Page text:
Pressure drop Tube inserts can significantly increase pressure drop of plain-tube system conditions Most inserts designed to produce same pressure drop as experienced by a longer, plain tube Figure 27: Pressure drop evolution with vapor quality for Gplain = 75 kg/m2 s and Tsat = 5 °C.

Practical Considerations when using Tube Inserts
Figure 28 Upset conditions Inserts are attached to faces of tube sheets to allow for maintenance Attachment can be designed to withstand pressure drop if upset conditions are known For example, inserts can be found embedded in a downstream pump if upset conditions not accounted for. Sedimentation occurs when particles (e.g. dirt, sand or rust) in the solution settle and deposit on the heat transfer surface.  Like scale, these deposits may be difficult to remove mechanically depending on their nature.

Practical Considerations when using Tube Inserts
Transient operation Flow stops and cools to ambient temperature Start-up pressure drop can reach 100 times normal operating conditions Heat tube-side fluid to operating temperature before reaching desired flow rate to prevent problems. Figure 29: Thermal and temperature stress on heat exchanger

Practical Considerations when using Tube Inserts
Materials compatibility Insert material must be compatible with tube material and fluid Carbon steel inserts in a water service often “weld” themselves to the tube wall. Sometimes scrapping of the entire tube bundle is required. Stainless steel and other corrosion- resistant metallurgies is often the best way to avoid this problem Figure 30: Stainless Steel-Threaded tube inserts serve as end plugs in tubing

Practical Considerations when using Tube Inserts
Fluid condition Be aware of tube-side fluid conditions For example, fluid in laminar flow should be relatively free of particulates to prevent tube plugging An interrupter can act as a particulate dam in laminar flow Swirl flow may not produce enough turbulence to carry particulates through each helical rotation Figure 31: Particle Trajectories in a Laminar Static Mixer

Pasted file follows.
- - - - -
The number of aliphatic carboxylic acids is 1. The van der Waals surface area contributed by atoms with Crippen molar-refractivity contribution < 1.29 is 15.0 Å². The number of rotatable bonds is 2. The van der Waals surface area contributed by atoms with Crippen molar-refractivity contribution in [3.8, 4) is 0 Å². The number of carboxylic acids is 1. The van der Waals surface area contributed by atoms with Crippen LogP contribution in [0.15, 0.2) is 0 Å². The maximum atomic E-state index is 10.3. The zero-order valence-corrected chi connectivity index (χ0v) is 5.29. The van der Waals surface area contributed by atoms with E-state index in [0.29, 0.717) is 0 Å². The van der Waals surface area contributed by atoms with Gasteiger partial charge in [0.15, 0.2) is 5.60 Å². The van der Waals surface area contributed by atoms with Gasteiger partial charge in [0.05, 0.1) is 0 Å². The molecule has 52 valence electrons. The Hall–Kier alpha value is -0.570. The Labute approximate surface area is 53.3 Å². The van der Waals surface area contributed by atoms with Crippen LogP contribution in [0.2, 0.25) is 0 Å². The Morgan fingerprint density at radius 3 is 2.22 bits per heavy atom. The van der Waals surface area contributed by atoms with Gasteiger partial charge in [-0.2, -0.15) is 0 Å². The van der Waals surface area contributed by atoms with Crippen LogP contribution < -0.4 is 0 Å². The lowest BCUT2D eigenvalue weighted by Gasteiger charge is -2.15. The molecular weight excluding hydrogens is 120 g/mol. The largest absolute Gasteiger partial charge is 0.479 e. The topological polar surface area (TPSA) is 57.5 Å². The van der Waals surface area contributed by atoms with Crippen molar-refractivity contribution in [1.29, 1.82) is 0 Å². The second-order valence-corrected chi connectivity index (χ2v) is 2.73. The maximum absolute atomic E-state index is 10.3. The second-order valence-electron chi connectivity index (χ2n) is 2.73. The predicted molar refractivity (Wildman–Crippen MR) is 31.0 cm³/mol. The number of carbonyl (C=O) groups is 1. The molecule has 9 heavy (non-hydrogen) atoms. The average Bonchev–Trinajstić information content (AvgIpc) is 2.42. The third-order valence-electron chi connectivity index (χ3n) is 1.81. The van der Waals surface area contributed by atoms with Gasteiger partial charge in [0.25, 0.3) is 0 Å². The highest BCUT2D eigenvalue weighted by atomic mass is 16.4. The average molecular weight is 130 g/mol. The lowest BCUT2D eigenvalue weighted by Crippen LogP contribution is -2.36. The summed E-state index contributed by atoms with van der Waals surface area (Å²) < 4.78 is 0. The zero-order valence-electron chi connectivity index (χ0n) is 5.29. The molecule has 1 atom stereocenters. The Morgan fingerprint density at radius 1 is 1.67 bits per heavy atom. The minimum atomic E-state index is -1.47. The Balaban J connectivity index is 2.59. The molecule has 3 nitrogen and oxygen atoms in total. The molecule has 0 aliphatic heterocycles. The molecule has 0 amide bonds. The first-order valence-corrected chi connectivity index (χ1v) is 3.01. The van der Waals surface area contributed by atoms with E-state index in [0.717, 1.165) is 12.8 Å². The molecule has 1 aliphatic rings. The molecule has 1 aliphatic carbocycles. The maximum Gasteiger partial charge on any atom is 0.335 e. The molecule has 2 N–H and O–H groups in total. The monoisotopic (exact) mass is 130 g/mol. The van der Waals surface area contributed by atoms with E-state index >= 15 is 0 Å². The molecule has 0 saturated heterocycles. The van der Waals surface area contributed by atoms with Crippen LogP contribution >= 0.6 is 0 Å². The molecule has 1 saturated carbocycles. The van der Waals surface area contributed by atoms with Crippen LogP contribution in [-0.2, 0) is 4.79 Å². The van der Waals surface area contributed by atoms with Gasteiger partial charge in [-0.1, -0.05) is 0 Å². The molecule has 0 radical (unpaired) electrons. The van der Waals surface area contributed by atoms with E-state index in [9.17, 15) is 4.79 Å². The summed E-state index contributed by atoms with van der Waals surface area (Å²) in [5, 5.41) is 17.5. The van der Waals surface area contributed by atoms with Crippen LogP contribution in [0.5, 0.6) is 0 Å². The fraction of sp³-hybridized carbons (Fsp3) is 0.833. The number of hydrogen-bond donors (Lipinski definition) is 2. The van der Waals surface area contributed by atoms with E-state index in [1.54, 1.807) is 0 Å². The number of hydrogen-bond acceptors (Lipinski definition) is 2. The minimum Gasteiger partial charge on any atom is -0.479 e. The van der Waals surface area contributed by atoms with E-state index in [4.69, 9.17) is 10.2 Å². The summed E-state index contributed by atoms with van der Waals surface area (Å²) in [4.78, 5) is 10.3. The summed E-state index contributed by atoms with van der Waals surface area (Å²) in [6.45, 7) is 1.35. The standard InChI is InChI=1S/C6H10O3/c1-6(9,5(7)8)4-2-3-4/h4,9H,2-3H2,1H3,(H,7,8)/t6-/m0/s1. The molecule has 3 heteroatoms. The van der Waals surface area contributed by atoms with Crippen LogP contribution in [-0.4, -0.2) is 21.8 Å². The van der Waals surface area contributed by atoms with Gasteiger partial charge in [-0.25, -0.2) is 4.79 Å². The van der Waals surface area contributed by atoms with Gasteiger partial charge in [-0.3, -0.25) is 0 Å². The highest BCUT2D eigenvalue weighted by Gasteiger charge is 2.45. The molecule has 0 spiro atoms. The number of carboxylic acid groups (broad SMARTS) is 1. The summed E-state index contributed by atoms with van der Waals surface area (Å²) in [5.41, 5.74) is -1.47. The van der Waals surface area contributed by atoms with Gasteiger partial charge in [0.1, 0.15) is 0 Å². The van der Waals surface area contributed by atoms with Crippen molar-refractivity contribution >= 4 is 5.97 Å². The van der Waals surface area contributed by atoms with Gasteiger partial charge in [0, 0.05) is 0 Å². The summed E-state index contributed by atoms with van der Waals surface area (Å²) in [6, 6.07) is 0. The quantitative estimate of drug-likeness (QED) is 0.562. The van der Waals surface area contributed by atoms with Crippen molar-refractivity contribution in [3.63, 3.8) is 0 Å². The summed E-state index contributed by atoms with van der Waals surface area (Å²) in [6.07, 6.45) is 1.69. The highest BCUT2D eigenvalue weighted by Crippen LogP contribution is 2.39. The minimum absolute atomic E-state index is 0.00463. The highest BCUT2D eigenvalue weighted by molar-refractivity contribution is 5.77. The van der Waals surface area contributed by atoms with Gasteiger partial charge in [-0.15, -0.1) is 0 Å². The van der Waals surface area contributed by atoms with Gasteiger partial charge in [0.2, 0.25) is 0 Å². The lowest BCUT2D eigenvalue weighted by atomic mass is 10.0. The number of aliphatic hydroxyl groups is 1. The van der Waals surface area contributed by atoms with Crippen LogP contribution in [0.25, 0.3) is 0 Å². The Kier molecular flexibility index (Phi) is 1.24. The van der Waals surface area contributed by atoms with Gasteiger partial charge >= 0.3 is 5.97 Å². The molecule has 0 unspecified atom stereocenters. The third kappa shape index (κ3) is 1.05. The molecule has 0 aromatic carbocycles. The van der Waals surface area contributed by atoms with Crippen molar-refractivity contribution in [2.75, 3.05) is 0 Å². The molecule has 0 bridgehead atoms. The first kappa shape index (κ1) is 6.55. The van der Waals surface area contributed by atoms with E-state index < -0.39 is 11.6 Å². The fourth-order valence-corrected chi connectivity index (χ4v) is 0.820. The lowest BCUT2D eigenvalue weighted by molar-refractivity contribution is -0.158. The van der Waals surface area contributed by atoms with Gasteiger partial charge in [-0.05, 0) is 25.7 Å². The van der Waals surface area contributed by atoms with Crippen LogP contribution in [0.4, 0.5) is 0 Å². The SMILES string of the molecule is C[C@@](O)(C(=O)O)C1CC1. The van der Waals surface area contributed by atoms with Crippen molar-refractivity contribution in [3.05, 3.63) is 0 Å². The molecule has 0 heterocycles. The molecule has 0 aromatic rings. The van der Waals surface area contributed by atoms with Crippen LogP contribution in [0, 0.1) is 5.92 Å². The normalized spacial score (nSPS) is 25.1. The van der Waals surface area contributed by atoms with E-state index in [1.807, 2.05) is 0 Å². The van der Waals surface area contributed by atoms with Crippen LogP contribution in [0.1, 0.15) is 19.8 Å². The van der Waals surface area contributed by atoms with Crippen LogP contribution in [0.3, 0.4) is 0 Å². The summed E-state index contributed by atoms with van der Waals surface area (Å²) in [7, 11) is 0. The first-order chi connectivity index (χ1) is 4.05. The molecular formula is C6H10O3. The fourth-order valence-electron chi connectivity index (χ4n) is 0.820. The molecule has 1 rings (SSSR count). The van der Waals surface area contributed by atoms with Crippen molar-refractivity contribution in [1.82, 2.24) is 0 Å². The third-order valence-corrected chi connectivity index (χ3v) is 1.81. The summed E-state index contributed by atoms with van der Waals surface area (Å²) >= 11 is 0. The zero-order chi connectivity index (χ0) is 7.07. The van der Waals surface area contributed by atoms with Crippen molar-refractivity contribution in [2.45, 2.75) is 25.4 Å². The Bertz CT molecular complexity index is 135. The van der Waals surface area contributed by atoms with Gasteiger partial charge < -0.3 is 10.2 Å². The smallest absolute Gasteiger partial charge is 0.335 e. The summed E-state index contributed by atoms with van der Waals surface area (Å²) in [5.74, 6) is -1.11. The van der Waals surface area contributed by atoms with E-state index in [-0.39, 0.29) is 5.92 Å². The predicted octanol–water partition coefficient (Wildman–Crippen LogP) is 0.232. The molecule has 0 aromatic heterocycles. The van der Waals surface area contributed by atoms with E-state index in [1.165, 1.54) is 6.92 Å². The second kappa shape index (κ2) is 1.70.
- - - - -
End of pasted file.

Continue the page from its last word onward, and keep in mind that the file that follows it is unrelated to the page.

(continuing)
Practical Considerations when using Tube Inserts
Anticipated fouling Evaluate the extent and types of fouling expected Determine if removing insert for maintenance is possible Figure 32: Heat exchanger in a steam power plant, fouled by macro fouling

Typical Application Process stream preheated using waste heat
Maximum energy recovery involves a temperature cross Outlet temperature of cold stream higher than inlet temperature of hot stream Heat exchanger must be either a single counter-flow or multiple shells in series Five alternate tube-side designs were compared and are summarized in Figure 35 on the next slide.. Figure 33 Figure 34: Flow pattern and temperature profile in exchanger showing cross flow

Figure 35 Figure 35: Effects of tube inserts on heat transfer [1].
[1] R. L. Shilling, “Selecting Tube Inserts for Shell-and-Tube Heat Exchangers,” CEP Magazine, pp , Sep, 2012.

Conclusions Through the use of many different numerical methods, such as Taylor series expansion, centered finite differences, and Richardson extrapolation, we are able to determine several parameters involving pipe flow which allow us to better understand the nature of the flow as well as analyze and compare the effectiveness of different heat transfer inserts. Further Research: Further research may be performed regarding Flow regime overlap in order to determine a maximum effectiveness of different combinations of heat transfer inserts with regards to heat exchange. Further research in static mixing may also be performed in order to maximize the effectiveness of the mixing and minimizing the inhibition of the flow through the tube. Both of these studies would involve using a variety of numerical methods such as the ones used earlier in order to obtain the desired results from the data.

Further Work Suggestions
Fluid flow simulations of various inserts Graphical model depicting efficiency of insert Figure 36: Geometries of peripherally-cut twisted tapes (PTs) and typical twisted tape (TT) Figure 37: A rendering of a set of fluid flow lines from a simulation of a shell and tube heat exchanger.

Further Work Suggestions
Algorithm to determine best design for each type of tube-insert Figure 38: Fluid flow velocity profile over valve connections Figure 39: Fluid flow velocity profiles over insert Figure 40: Velocity and temperature profiles over tube-inserts

References R. L. Shilling, “Selecting Tube Inserts for Shell-and-Tube Heat Exchangers,” CEP Magazine, pp , Sep, 2012.